I haven't been into Chicago for about two years and getting into the station and being accosted by all the fancy food stalls did hit me. But the decorations in the station alone were delightful and I tried to enjoy them. No money for a cab so walking - but that is okay. It is just nice to know you have the funds available if you want to grab a cab. We met my brother at a cute restaurant and again, I felt sadness at not being able to afford even a drink for the boys. There was a huge sign advertising a new sandwich at Corner Bakery and I have to say I almost drooled over it (food has kind of become an obsession in my life as of late).

Leaving my family to hurry (run is more like it) to catch the earlier train back, I felt a bit more sadness that it is likely they are all going out to dinner together somewhere, while the boys and I returned home to leftover 4-Bean Chili over spaghetti. I had a migraine on the way home and was pretty miserable. Probably a combination of not eating enough, emotional tension and the mad dash to the station. I tried to block out the images of the intact families I saw on the train, especially all the moms chatting on their cells as to where their families are headed for their holiday vacations. I just reminded myself - "Don't compare yourself to them - you're not one of them anymore." It is good to get out and about in the world but the solitude of widowhood does also serve the purpose of insulation from the pain of life's discrepancies.

The message of A Christmas Carol is of course the timeless one that in the end, friendship, family, love, kindness and generosity are more important than wealth and money. Yet despite this message, this day was so full of contradictions and struggling with my situation. I think that for me I have dealt with my widowhood as best I can and pretty well. The real hardship for me has been the challenges I've faced being a poor one. There is the bizarre contradiction of being able to attend a show like this but then to have to use our last funds for the train tickets to get there. It sometimes feels like I have my feet in two different countries - the one of former suburban mom because I still am living in the community and that of widow living under extremely reduced circumstances.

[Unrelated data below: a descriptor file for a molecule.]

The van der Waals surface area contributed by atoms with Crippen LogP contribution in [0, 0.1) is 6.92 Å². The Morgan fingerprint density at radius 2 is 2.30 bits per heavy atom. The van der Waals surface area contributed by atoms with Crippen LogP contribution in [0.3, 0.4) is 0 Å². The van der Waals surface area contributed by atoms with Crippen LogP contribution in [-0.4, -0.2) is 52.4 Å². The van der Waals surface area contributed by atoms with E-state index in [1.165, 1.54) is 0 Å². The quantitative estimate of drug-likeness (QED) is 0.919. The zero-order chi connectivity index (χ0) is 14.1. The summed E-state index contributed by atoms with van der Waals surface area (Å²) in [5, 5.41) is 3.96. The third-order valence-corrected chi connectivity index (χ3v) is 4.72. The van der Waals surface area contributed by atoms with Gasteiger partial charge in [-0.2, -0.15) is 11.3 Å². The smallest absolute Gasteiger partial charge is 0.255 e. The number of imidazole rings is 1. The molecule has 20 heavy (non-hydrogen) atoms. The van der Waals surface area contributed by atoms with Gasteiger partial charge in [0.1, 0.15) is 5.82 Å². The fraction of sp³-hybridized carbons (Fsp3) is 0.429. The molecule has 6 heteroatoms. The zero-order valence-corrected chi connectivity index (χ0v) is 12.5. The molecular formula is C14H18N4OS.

Afterthought - I hope my depictions of financial struggle do not cause anyone discomfort. This blog is my way to honestly and openly deal with the struggles I have had to unfortunately face as a widow. We will make it through the next days, we always do. I do hope to someday in someway better convey to our society the difficulties some only parents face after being struck by tragedy. I have to keep in mind those in our nation suffering more than we are and to be thankful for the roof over our heads and the fact that we even have 4-Bean Chili to eat. There are always those suffering more than we and today I pray for them. Charles Dickens wrote A Christmas Carol to better depict the plight of the poor during his time. I reflect on my oldest who recently bought the homeless man he passed dinner. Despite our hardship, he reached out and gave to someone more in need. Maybe that is what we all need to concentrate on during this season.